Friday 23 November 2007

Scales reviews

I have updated the reviews page for Scales on my website, HERE

Review: The Paradox Men by Charles L. Harness

Charles Harness is little remembered now, but he was a significant writer at the end of SF's "Golden Age". When I checked on Wikipedia I was surprised to find that the last of his dozen novels appeared in 2002 (he died in 2005, at the age of 89) and that most of them were published in the 1980s, since I had always associated him with the 1950s and 60s. 'The Paradox Men' was his first novel, published in 1953 under another title (Flight into Yesterday). My edition, a NEL Master SF Series paperback from 1976, benefits from a substantial introduction by Brian Aldiss.

The story is set a couple of centuries in the future, on an Earth divided into two huge power blocs, with space travel only within the Solar System. A man named Alar, who has some non-human characteristics, survives (with all memory lost) a crash-landing in an unidentified spaceship and becomes a "Thief"; the Society of Thieves being a guild which provides the only organisation to oppose the government of America Imperial. A unique attribute of the Thieves is a mentally-powered armour which reacts to block fast-moving objects such as bullets, but lets through slower weapons like knives: an idea later borrowed and adapted by authors such as Frank Herbert (Dune) since it allows the romantic combination of swords and spaceships!

As well as Alar there are some memorable characters: Haze-Gaunt, the scheming and arrogant Chancellor of America Imperial; Count Shey, the sado-masochistic Imperial Psychologist; Thurmond, the ruthless Police Minister and a superb swordsman; the Microfilm Mind, a badly scarred man with the ability to synthesise vast quantities of data and jump to conclusions based on non-Aristotelian logic; the beautiful Keiris, trapped in a forced relationship with Haze-Gaunt; and her husband Kennicot Muir, a brilliant scientist and explorer believed to have died years ago but still casting a shadow over events.

Alar is hunted by Haze-Gaunt, Thurmond and Shey after being identified by the Microfilm Mind as a major threat to their regime. The pressure which this puts him under forces him to develop his unusual abilities to escape from their traps. At the same time he is trying to solve the mystery of his arrival on Earth five years before, studying records of strange astronomical disturbances before his spaceship arrived. And America Imperial is completing a spaceship with a new kind of drive, designed by Muir, which is believed to be capable of exceeding the speed of light. The ship is called the T-Twenty-two; a reference to the historian Toynbee's classification of civilisations which (for the present) concludes with our own at Toynbee Twenty-one. T-22 is the theoretical next civilisation to follow after our own collapses, and it is hoped that the FTL spaceship will provide a way of surviving that collapse. The T-Twenty-two bears a remarkable resemblance to Alar's wreck, which becomes increasingly significant as Alar wrestles with the concepts of space and time to understand what is going on. There are two dramatic climaxes; one on board a huge platform hovering above the surface of the sun to collect precious elements, the other on an Earth on the verge of a nuclear Armageddon. The finale is as breathtakingly ambitious as one could hope for.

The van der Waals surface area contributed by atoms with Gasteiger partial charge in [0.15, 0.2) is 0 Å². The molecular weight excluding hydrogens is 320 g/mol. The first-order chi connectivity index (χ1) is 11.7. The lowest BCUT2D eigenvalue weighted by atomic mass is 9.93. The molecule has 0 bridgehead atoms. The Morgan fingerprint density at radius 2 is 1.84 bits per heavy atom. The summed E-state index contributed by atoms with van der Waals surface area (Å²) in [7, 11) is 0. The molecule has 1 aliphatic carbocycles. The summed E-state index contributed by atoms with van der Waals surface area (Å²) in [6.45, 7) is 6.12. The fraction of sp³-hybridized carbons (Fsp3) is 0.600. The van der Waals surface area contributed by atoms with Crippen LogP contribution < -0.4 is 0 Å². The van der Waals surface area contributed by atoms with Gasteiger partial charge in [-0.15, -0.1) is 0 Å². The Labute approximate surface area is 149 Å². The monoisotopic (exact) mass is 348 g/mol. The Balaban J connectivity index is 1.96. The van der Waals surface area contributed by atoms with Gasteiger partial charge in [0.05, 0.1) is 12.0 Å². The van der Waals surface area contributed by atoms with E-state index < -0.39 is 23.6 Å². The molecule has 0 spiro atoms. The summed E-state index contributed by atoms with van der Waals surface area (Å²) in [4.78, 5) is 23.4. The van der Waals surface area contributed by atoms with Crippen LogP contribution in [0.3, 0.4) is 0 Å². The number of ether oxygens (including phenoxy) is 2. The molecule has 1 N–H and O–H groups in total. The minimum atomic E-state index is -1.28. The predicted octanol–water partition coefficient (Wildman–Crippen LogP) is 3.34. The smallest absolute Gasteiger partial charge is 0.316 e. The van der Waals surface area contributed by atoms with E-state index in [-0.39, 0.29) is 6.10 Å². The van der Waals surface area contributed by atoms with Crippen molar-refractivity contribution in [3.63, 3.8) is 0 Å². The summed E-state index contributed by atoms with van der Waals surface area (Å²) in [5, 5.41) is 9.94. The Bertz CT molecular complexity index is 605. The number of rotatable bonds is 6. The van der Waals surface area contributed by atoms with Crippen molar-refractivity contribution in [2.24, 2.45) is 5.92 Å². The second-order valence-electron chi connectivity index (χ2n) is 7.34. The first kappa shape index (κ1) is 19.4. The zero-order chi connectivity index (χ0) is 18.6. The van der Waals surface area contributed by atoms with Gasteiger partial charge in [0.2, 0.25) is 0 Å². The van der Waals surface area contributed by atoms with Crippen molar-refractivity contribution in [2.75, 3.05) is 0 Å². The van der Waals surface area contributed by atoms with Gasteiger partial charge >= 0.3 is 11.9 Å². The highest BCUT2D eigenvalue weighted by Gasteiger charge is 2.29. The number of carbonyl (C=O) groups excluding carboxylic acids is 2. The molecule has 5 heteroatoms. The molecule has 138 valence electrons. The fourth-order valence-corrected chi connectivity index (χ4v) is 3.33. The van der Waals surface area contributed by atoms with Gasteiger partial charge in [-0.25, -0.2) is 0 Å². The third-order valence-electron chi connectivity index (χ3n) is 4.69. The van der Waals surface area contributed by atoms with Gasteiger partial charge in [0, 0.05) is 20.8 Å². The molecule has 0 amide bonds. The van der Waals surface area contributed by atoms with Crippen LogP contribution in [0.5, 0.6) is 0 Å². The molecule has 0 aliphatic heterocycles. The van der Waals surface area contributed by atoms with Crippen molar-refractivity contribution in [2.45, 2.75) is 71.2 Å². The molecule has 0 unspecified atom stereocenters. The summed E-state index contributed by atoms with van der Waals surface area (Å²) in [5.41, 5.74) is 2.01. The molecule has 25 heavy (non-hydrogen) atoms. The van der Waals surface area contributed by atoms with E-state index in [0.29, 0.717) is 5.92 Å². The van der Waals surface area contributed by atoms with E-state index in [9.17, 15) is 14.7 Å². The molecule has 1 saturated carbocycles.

Typical of the SF novels of its era, 'The Paradox Men' is short, fast-paced, and concentrates on mind-stretching strangeness rather than extended character development. By modern standards there are some clunky contrivances, notably an early info-dump in the form of an unconvincing extended conversation between two of the principal characters, but it is still a real page-turner. Aldiss memorably describes this type of fiction as 'Widescreen Baroque', which gives a flavour of the style. It won't be to everyone's taste, but I enjoyed re-reading it and am looking forward to renewing my acquaintance with some of Harness's other novels.

Friday 16 November 2007